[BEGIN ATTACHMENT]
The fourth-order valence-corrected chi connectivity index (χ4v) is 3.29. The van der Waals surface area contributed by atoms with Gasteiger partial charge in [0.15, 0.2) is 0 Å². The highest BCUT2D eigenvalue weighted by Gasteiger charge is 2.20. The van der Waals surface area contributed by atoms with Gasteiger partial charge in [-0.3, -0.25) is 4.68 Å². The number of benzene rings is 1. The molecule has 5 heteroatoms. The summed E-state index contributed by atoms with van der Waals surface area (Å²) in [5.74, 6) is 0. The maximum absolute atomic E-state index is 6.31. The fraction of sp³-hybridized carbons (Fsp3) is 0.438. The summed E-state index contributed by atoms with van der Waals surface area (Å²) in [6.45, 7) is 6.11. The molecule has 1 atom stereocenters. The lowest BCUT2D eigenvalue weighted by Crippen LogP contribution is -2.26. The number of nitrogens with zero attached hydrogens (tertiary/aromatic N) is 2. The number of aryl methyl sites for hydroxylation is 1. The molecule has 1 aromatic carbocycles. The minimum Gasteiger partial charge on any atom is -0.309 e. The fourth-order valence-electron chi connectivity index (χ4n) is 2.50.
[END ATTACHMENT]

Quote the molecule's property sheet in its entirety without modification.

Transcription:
The fourth-order valence-corrected chi connectivity index (χ4v) is 3.29. The van der Waals surface area contributed by atoms with Gasteiger partial charge in [0.15, 0.2) is 0 Å². The highest BCUT2D eigenvalue weighted by Gasteiger charge is 2.20. The van der Waals surface area contributed by atoms with Gasteiger partial charge in [-0.3, -0.25) is 4.68 Å². The number of benzene rings is 1. The molecule has 5 heteroatoms. The summed E-state index contributed by atoms with van der Waals surface area (Å²) in [5.74, 6) is 0. The maximum absolute atomic E-state index is 6.31. The fraction of sp³-hybridized carbons (Fsp3) is 0.438. The summed E-state index contributed by atoms with van der Waals surface area (Å²) in [6.45, 7) is 6.11. The molecule has 1 atom stereocenters. The lowest BCUT2D eigenvalue weighted by Crippen LogP contribution is -2.26. The number of nitrogens with zero attached hydrogens (tertiary/aromatic N) is 2. The number of aryl methyl sites for hydroxylation is 1. The molecule has 1 aromatic carbocycles. The minimum Gasteiger partial charge on any atom is -0.309 e. The fourth-order valence-electron chi connectivity index (χ4n) is 2.50.